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Manton preached 176 sermons on the 119th Psalm. In the introduction to the published volume, Vincent Aslop comments on these sermons:

The matter of these sermons is spiritual, and speaks the author one intimately acquainted with the secrets of wisdom. He writes like one that knew the Psalmist’s heart, and felt in his own the sanctifying power of what he wrote. Their design is practice; beginning with the understanding, dealing with the affections, but still driving on the advancement of practical holiness. They come home and close to the conscience; first presenting us a glass, wherein we may view the spots of our souls, and then directing us to that fountain wherein we may wash them away. They are of an evangelical complexion, abasing proud corrupt nature, and advancing free and efficacious grace in the conversion of sinners. The exhortations are powerful, admirably suited to treat with reasonable creatures, yet still supposing them to be the vehicle of the Holy Spirit, through which he communicates life and power to obey them.

The movement between text and the human heart demonstrates a powerful mode of preaching which in our day we tend to separate between the functions of preaching and counseling. Manton, as did many of his contemporaries, used the exposited text as a means to exposit the human heart and reveal the corruption and point to hope. These sermons take seriously the observation of Hebrews 4:

12 For the word of God is living and active, sharper than any two-edged sword, piercing to the division of soul and of spirit, of joints and of marrow, and discerning the thoughts and intentions of the heart.
13 And no creature is hidden from his sight, but all are naked and exposed to the eyes of him to whom we must give account.

The first sermon is upon the text: “Blessed are the undefiled in the way, who walk in the law of the Lord.”

Psalm 119:1 begins with the word “blessed”, thus, Manton considers the nature of blessedness, of happiness.

He observes at the outset:

Good, good, is the cry of the world. It is intended in the very nature of desire; for everything that is desired is desired as good, sub ratione boni. As God implanted in us affections of aversation to avoid what is evil, so affections of choice and pursuit to follow after what is good. Well, then, out of a principle of self-love, all would be happy; they would have good, and they would have it for ever. Inanimate creatures are, by the guidance and direction of Providence, carried to the place of their perfection. The brute beasts seek the preservation and perfection of that life which they have; so do all men hunt about for contentment and satisfaction. To ask whether men would be happy or not, is to ask whether they love themselves, yea or nay; but whether holy, is another thing.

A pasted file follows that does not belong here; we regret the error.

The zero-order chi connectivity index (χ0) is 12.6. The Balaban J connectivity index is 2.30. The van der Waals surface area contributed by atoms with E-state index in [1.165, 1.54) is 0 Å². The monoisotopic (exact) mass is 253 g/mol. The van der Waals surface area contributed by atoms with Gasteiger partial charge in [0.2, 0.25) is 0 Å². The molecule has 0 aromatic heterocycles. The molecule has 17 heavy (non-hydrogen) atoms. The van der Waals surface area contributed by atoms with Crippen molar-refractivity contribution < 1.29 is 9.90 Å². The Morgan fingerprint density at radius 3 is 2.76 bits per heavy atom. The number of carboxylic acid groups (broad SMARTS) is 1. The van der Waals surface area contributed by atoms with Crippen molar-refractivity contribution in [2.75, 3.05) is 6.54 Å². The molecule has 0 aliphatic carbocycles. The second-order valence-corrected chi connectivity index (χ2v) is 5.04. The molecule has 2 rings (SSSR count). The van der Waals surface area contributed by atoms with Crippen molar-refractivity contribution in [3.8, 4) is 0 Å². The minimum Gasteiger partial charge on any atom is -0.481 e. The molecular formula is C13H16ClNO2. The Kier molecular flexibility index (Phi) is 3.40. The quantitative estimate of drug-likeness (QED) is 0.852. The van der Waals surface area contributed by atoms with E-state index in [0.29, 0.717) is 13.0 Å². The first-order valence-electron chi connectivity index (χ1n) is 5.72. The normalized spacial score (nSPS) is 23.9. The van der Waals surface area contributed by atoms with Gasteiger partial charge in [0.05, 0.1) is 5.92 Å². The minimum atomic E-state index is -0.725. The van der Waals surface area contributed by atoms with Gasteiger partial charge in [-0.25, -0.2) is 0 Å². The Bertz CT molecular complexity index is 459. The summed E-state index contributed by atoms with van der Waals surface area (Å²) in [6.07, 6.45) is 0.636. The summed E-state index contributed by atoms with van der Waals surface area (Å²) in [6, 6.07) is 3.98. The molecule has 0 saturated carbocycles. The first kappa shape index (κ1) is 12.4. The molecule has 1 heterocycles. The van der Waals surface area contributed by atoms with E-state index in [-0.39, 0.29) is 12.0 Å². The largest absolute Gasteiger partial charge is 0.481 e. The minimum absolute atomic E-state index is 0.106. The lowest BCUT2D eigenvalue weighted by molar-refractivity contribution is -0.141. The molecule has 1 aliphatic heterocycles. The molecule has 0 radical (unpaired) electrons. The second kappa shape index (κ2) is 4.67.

The Puritans were deeply concerned about happiness — contrary to their later detractors. Manton here considers the pursuit of happiness at some length.

He first notes the errors people make as they pursue happiness. Some will mistake the object which can provide happiness, “They desire good in common, not that which is indeed the true good; they seek happiness in riches, honours, pleasures; and so they fly from that which they seek, whilst they seek it.”

Second, others will mistake the means to obtain happiness. It is at this point that the apparent Puritan distain of happiness comes in. The Puritan by no means refused happiness, he merely saw it as obtaining by crossing this world — not as something permanently present within this world:

Men would be happy with that kind of happiness which is true happiness, but not in the way which God propoundeth, being prepossessed with carnal fancies. It is counted a foolish thing to wait upon God in the midst of straits, conflicts, and temptations

Thus, mistaken in the means to obtain true happiness, they become carvers:

Since they cannot have God’s happiness, they resolve to be their own carvers, and to make themselves as happy as they can in the enjoyment of present things.

They seek “to extract happiness from the creatures”. Yet, such efforts will fail us. First, every creature is wavering, vain, imperfect, “Nothing can give us solid peace, but what doth make us eternally happy. These flowers wither in our hands while we smell at them. Nothing but the favour of God is from everlasting to everlasting.”

The things of this world will defile when they are desired as means of happiness. Moreover, having placed our happiness in some creature, we are desperate to keep that thing — because being lost we lose that happiness.

“Blessedness is a riddle which can only be found out by faith”.

Since these things are apparent and even admitted by Christians, why then do Christians fail to live most consistently with such knowledge?

Many times we are doctrinally right in point of blessedness, but not practically; we content ourselves with the mere notion, but are not brought under the power of these truths; that is the work of the Spirit.